By Dan Hust
POND EDDY While the NYS Department of Transportation (NYSDOT) has not dropped out of the controversial plan to replace the Pond Eddy Bridge, its commissioner has issued a strong statement against proceeding further.
That's welcome news to Glenn Pontier, who has advocated for the project to be halted and the current bridge preserved.
"We're beginning to see a reconsideration," he acknowledged this week, shortly after NYSDOT Commissioner Joan McDonald stated that "it is very difficult to justify such a significant investment for such limited use."
McDonald added, "The maintenance and rehabilitation alternatives to maintain the structure at its current capacity need to be fully evaluated. ... Further capital project investment should not be made until the Interstate Bridge Agreement is reviewed and status agreed upon."
Those comments were relayed to PennDOT at the Interstate Bridge Commission meeting this week in Binghamton, said Pontier, since the bridge crosses the Delaware River from New York into Pennsylvania.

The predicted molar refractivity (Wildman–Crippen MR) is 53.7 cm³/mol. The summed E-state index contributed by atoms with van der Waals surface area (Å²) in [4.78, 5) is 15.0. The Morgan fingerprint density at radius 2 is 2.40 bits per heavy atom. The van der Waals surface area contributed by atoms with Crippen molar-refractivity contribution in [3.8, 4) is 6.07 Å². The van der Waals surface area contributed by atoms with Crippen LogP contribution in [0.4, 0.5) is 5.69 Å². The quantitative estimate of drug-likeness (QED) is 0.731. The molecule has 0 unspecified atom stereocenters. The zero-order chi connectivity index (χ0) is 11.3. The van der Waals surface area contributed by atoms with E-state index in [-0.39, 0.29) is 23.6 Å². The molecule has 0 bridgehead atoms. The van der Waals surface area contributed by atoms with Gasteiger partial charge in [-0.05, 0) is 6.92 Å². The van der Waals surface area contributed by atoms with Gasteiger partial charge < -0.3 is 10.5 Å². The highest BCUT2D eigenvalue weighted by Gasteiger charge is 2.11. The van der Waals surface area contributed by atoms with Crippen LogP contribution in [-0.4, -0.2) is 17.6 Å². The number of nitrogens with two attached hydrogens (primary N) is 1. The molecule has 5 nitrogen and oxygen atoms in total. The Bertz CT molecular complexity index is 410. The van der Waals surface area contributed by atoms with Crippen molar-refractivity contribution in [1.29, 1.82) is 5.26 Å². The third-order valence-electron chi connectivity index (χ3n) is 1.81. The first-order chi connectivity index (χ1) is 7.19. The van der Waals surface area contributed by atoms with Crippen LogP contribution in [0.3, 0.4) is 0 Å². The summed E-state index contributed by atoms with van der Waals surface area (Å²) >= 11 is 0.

McDonald is not advocating for the withdrawal of the $5 million New York has set aside for the replacement project, however, and PennDOT continues to push for taking the existing 109-year-old bridge down. Indeed, the commission approved the funding plan at that meeting.
Thus a group of local concerned citizens, the Friends of the Pond Eddy Bridge, will hold a rally this Saturday at 3 p.m. at the bridge.
"Our work is to continue to build awareness," said Pontier, who's a member of both the Friends and the Upper Delaware Scenic Byway Committee, which shares his concerns.
Since Saturday is Armed Forces Day and the crossing also is called the All Veterans Memorial Bridge, a wreath honoring veterans will be dropped into the Delaware.
Speakers will include supporters of the cause: Assemblywoman Aileen Gunther, County Historian John Conway, Catskill Mountainkeeper Executive Director Ramsay Adams, Pond Eddy resident and Friends President Richard Plunz, and Pontier.
The group has also started a website (http://savethebridge.tumblr.com) and mounted an online petition at change.org. The petition to oppose the bridge's demolition has already gathered more than 500 signatures.
Pontier and company intend to keep hammering their point home: that there are better, more beneficial alternatives than replacing the bridge.
And at least on this side of the Delaware, that message is gaining ground.
"There's nobody in New York State advocating the bridge be taken down," he pointed out.